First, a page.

Dragonfly’s Mantis Imager heads to space with HyperActive
Today, Dragonfly’s Mantis hyperspectral imaging payload will hitch a ride to space from SpaceX, as a part of the NanoAvionics’ rideshare mission D2/AtlaCom-1.
About the Mission
'D2/AtlaCom-1' is a satellite mission dedicated to the in-orbit demonstration of new satellite technologies as well as novel satellite applications. This shared satellite mission comprises an international consortium and its partners called 'HyperActive' and an electric propulsion demonstration by Accion Systems.
The HyperActive consortium comprises Dragonfly Aerospace (South Africa) and Space JLTZ (Mexico) with NanoAvionics US as a consortium supplier, as well as mission participants Polytechnic University of Atlacomulco (Mexico) and CubeCom (South Africa).
D2/AtlaCom-1 is a 6U nanosatellite from NanoAvionics that includes five payloads: Mantis hyperspectral imager from Dragonfly Aerospace; high-gain XANT4 X-Band Antenna and an upgraded version of the XTX X-band downlink transmitter from Cubecom; CubeStar Star Tracker from CubeSpace and TILE Thruster from Accion Systems. The total weight of the nanosatellite is 7.8Kg. The target lifetime of the mission is one year for mission success but it is expected to have an extended mission lifetime of five years. It will be launched into a 525km sun-synchronous orbit by SpaceX Falcon 9 as part of their second dedicated rideshare mission called Transporter-2.
The mission is designed to demonstrate the performance of Dragonfly’s ultra-compact hyperspectral imager and the high data rate communication payload from CubeCom. A secondary goal is to gauge the demand for commercial hyperspectral data, processed and distributed globally by Space JLTZ, which will apply machine-learning algorithms to make the data more practical for everyday observations. Dragonfly Aerospace will also be providing an X-band data download ground station for the mission.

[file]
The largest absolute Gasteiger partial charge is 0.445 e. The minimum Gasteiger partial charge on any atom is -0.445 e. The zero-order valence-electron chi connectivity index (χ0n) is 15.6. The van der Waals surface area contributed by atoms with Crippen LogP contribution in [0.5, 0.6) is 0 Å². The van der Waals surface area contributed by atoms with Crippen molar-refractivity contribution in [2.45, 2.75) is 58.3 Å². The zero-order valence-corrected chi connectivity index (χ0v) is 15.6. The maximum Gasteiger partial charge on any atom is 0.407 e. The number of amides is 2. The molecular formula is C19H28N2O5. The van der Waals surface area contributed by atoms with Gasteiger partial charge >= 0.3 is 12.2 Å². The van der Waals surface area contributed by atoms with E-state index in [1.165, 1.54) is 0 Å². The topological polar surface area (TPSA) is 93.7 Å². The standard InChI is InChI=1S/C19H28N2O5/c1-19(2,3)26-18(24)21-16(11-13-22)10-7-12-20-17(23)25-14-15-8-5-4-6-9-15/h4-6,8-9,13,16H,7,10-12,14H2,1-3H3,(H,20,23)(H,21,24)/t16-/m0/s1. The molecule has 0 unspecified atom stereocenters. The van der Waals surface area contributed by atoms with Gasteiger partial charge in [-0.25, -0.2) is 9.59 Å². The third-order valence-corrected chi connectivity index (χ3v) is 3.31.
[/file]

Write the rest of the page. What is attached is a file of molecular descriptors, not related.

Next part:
The Mantis is Dragonfly’s smallest hyperspectral remote sensing camera, the other one being the 2U-sized Chameleon, which will also see its first flight opportunity in 2021. Although the Mantis imager is only 0.5U in size, it provides impressive performance in such a small package. It also has a unique software capability which allows it to combine any of the available 160 hyperspectral bands into customizable multispectral bands as needed for individual imaging sessions – essentially a 'software defined' camera. The camera features a 16-meter native ground sample distance (GSD) and a hyperspectral resolution of 32 meters.
The agreement to fly Dragonfly’s imaging payload on board the NanoAvionics D-2/AtlaCom-1 satellite was reached in October 2020. The NanoAvionics and Dragonfly teams had to work fast to get the camera delivered, integrated and tested in the satellite in time for this launch. The Dragonfly camera team of Rikus Cronje, Willie Engelbrecht, Lucinda Ince, Robert Craig and Niki Steenkamp got to put their signatures on the back plate of the satellite as a reward for their hard work. A nice touch from the NanoAvionics team.
“I am really proud of the team for pulling this project together in such a short period of time. It is great to get our first Hyperspectral camera flying. It has been a pleasure working together with the NanoAvionics team. We are really looking forward to getting the first data down from orbit. A big thanks also to our partner CubeCom for providing the X-band data transmitter for the mission. This is a critical element for nanosatellites doing this type of high performance imaging,” said Bryan Dean, CEO of Dragonfly Aerospace.
About the launch
The D2 / AtlaCom-1 Nanosatellite will be launched aboard a SpaceX Falcon 9 rocket from Space Launch Complex 40 (SLC-40) at the Cape Canaveral Space Force Station, Florida. The launch is scheduled for 18h56 UTC on Tuesday, June 29.